To detect axonal projections from molecular layer neurons, attempts of retrograde tracing were done by means of tracer injections in several adjacent structures. Firstly, 100–200 nl of either 1% DiI, (1,1′dioctadecyl-3,3,3′3′-tetramethyl-indocarbocynine perchlorate, Molecular Probes) in dimethyl sulfoxide or 1% WGA-HRP, wheat germ agglutinin-horseradish peroxidase in phosphate buffer 0.1 M pH 7.4, were injected into the subiculum of 30-day-old rabbits anesthetized with an intramuscular injection of 25 mg/kg Ketamine and 0.5 mg/kg Medetomidine. Subicular injections were performed with the help of a microsyringe (Syringe 10 µl Flexifil Tapertip, World Precision Instruments, Inc.) and a stereotactic instrument (SR-5R-HR plus universal adaptor SM-15, Narishige Scientific Instrument Lab.); coordinates Postbregma 6 mm posterior, lateral 3.5–4 mm and depth 3–5 mm.

At 2 to 5 days after the injection of tracers, animals were perfused, brains extracted and slightly fixed slices obtained as previously described. The retrograde DiL labeled cells in the slices were again intracellularly injected with Lucifer yellow and biocytin to be processed and studied in the same way. WGA-HRP-labeled cells were revealed with 0.03% DAB, 0.33 µl/ml H2O2 in phosphate buffer 0.1 M pH 7.4.

GABA Immunocytochemistry

Semithin sections from the brain slices of animals perfused with glutaraldehyde and embedded in epoxy resin for electron microscopy were used for GABA immunostaining. In short, the resin was removed from semithin sections with a mixture of 50% sodium etoxide, 30% acetone and 20% toluene, which were then washed with absolute ethylic alcohol, rehydrated and exposed overnight with a drop of primary antibody (in a wet chamber to prevent desiccation; a circle of Pap-Pen around sections prevented the antibody from dispersing) (1∶500 dilution of rabbit Anti-GABA, Sigma A2052). The secondary antibody used was goat anti-rabbit IgG FITC-conjugated, Sigma F9887 (dilution 1∶200).

Electron microscopy GABA immunostaining was performed in some ultrathin sections collected on formvar-coated single-slot nickel grids. They were treated with 1% periodic acid to etch the resin surface and 1% sodium metaperiodate to remove osmium. After pre-incubation in 10% normal goat serum, sections were incubated with a polyclonal antibody against GABA raised in rabbits (Sigma) diluted to 1∶500, followed by incubation with gold-conjugated goat anti-rabbit IgG (10 nm diameter gold particles, Sigma) diluted 1∶10. Finally, sections were counterstained with 2% uranyl acetate and lead citrate and observed with the electron microscope. Immunocytochemical controls, including the omission and substitution of the primary antibody by normal rabbit serum, followed by incubation with the remaining immunoreagents, showed no immunostaining.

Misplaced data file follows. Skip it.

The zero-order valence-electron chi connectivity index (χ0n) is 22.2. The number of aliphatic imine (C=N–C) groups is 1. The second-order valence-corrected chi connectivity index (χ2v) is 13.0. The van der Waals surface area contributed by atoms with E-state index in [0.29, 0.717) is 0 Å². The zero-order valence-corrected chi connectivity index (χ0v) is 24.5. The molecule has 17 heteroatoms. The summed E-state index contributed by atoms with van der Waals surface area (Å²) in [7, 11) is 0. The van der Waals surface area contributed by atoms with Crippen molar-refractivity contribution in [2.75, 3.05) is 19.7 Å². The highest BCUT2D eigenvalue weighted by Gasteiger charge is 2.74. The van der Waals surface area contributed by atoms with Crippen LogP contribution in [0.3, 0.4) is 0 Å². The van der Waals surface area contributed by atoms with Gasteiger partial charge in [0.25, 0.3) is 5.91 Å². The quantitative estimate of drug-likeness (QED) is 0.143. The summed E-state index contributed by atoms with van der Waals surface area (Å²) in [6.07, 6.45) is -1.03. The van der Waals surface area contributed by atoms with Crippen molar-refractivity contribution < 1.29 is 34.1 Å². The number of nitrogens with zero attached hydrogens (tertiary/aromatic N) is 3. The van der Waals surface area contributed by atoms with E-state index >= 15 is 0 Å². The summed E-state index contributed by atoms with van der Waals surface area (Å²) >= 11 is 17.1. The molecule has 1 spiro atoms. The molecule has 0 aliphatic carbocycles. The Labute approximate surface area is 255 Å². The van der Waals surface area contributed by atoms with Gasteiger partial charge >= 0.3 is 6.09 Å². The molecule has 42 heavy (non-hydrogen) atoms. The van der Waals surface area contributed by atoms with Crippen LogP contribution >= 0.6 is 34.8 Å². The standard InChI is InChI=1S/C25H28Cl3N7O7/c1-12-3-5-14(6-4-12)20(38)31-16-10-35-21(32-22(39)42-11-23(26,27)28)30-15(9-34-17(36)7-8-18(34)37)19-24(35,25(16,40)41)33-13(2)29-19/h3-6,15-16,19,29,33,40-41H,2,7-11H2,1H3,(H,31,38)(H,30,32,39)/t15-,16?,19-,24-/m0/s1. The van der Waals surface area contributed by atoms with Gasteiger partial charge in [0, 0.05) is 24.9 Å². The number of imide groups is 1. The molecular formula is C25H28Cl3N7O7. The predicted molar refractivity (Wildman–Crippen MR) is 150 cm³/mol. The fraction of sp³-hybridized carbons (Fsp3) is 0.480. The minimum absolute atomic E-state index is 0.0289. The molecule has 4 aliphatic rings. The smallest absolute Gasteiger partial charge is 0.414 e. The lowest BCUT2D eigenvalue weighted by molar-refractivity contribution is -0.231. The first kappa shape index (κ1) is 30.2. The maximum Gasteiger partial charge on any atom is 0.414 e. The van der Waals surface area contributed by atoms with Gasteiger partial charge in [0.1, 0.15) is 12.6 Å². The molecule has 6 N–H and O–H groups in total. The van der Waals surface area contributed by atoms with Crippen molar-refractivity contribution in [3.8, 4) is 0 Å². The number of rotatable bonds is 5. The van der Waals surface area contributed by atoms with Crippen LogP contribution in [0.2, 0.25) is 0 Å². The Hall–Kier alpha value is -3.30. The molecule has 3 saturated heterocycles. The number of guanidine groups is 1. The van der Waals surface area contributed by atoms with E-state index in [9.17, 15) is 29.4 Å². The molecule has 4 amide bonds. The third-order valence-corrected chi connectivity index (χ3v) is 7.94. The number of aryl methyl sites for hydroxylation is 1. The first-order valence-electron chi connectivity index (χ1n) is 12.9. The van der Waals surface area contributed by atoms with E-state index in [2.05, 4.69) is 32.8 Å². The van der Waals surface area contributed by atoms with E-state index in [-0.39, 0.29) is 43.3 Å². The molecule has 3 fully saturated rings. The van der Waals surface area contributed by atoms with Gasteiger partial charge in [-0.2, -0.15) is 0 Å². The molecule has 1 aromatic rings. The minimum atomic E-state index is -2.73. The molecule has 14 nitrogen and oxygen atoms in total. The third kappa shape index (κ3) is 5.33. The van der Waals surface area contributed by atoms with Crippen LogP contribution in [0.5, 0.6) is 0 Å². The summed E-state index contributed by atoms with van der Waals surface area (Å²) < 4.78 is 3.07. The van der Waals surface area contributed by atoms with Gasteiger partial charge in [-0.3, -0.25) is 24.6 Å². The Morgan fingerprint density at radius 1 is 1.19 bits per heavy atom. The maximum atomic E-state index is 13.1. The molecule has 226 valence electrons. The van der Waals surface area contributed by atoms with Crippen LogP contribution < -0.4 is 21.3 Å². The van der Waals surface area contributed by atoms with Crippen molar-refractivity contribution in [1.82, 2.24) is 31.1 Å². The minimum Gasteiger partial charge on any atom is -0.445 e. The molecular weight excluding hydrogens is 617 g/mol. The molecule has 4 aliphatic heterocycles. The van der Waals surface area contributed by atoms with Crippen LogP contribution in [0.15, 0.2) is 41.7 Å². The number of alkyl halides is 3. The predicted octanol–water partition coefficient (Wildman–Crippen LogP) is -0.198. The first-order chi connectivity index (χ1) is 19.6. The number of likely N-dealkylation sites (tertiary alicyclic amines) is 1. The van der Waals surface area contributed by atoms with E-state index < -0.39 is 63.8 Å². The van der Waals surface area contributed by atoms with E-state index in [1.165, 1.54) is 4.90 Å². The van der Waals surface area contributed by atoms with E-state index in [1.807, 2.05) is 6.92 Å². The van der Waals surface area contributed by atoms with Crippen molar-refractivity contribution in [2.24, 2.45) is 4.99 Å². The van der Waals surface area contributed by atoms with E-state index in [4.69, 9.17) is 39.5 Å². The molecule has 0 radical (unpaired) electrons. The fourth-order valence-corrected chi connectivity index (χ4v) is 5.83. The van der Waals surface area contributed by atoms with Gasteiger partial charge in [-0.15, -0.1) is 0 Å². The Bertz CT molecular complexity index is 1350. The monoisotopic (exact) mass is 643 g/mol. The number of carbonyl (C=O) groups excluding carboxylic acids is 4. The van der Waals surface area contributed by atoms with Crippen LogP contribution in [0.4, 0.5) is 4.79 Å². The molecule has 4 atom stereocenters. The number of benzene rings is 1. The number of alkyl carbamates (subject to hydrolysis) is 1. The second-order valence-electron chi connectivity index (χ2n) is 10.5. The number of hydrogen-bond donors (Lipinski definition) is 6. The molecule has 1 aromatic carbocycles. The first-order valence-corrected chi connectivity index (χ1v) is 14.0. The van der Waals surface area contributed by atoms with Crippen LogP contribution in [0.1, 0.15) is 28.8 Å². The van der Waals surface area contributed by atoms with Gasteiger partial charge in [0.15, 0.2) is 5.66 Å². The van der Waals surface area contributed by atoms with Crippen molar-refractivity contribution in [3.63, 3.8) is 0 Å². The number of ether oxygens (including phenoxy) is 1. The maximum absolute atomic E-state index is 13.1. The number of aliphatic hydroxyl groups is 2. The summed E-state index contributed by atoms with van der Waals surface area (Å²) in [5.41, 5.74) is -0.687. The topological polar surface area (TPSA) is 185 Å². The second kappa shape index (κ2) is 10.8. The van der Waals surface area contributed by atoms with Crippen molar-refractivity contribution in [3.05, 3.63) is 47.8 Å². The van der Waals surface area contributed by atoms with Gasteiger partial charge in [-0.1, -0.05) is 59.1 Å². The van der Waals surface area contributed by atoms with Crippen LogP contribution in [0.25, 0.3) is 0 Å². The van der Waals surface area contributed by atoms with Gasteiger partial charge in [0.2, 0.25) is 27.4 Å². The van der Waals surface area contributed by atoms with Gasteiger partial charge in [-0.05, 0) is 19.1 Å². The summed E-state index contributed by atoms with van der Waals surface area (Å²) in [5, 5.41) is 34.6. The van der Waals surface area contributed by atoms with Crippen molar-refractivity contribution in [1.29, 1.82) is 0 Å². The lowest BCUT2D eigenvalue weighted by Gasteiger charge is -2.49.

Electrophysiological Recordings

Animals (P20–21) were anesthetized deeply with halothane gas and decapitated. Brains were excised and immersed rapidly in oxygenated ice-cold (4–6°C) artificial CSF (ACSF) with sucrose (234 mM), thus replacing NaCl (117 mM) to maintain osmolarity. Hippocampal slices (400 µm thick) were cut in cold oxygenated Ringer's solution using a Vibratome S1000 (Technical Products International, O'Fallon, MO), and placed in an incubation chamber where they were maintained for ∼2 h at room temperature. For recordings, a single slice was transferred to an interface recording chamber (BSC-HT and BSC-BU; Harvard Apparatus, Holliston, MA) and perfused continuously with ACSF comprising the following (in mM): 117 NaCl, 4.7 KCl, 2.5 CaCl2, 1.2 MgCl2, 25 NaHCO3, 1.2 NaH2PO4, and 11 glucose. The ACSF was bubbled with carbogen gas (95%O2–5%CO2) and maintained at 30±2°C. Recorded neurons were identified by the routine procedures used in our laboratory [36]. Intracellular records from the hippocampal neurons were obtained with borosilicate glass microelectrodes (140–180 MΩ; World Precision Instruments, Sarasota, FL) filled with biocytin diluted in a 2 M potassium acetate solution [37] and connected to the head stage of an intracellular recording amplifier (VF180; Biologic, Claix, France). Micropipette tips were directed to the hippocampal ML. Only the data from the neurons that had a stable resting potential with absolute values greater than −50 mV in the absence of DC holding currents and which presented overshooting action potentials were collected for analysis. Spike amplitude potentials were measured in relation to the threshold. Neurons were stained by the intracellular injection of biocytin using positive current pulses of 0.2 nA for 6 min. Slices were fixed and cut into sections (45 µm) using a freezing microtome (HM400R; Microm, Heidelberg, Germany). Sections were revealed with the avidin-biotin-peroxidase complex (Vector Laboratories, Burlingame, CA), and 3,3'-Diaminobenzidine was used as a chromogen to visualize the biocytin complex. Sections were counterstained with cresyl violet. Neurons were reconstructed from serial sections using a camera lucida (Nikon Labophot; Nikon, Kawasaki, Japan).

Supporting Information

Figure S1.

Nissl staining of the rabbit hippocampal molecular layers. Eight neuronal archetypes in the hippocampal molecular layer could be identified and distinguished in animals of all different ages using Nissl staining technique (at P6, P8, P10, P12, and P14 showed), according different morphology and location of the neuronal soma. Neuron archetypes from up to down: sh- small horizontal; ip- inverted pyramidal; v- vertical; g- globoid; p- polymorphic; s- sarmentous; e- ectopic granular; lh- large horizontal. Scale bar, 25 µm.


Author Contributions

Conceived and designed the experiments: FSB JY CLG. Performed the experiments: FSB AM XP JNL CLG. Analyzed the data: FSB JNL GAL CLG. Wrote the paper: CLG FSB JNL.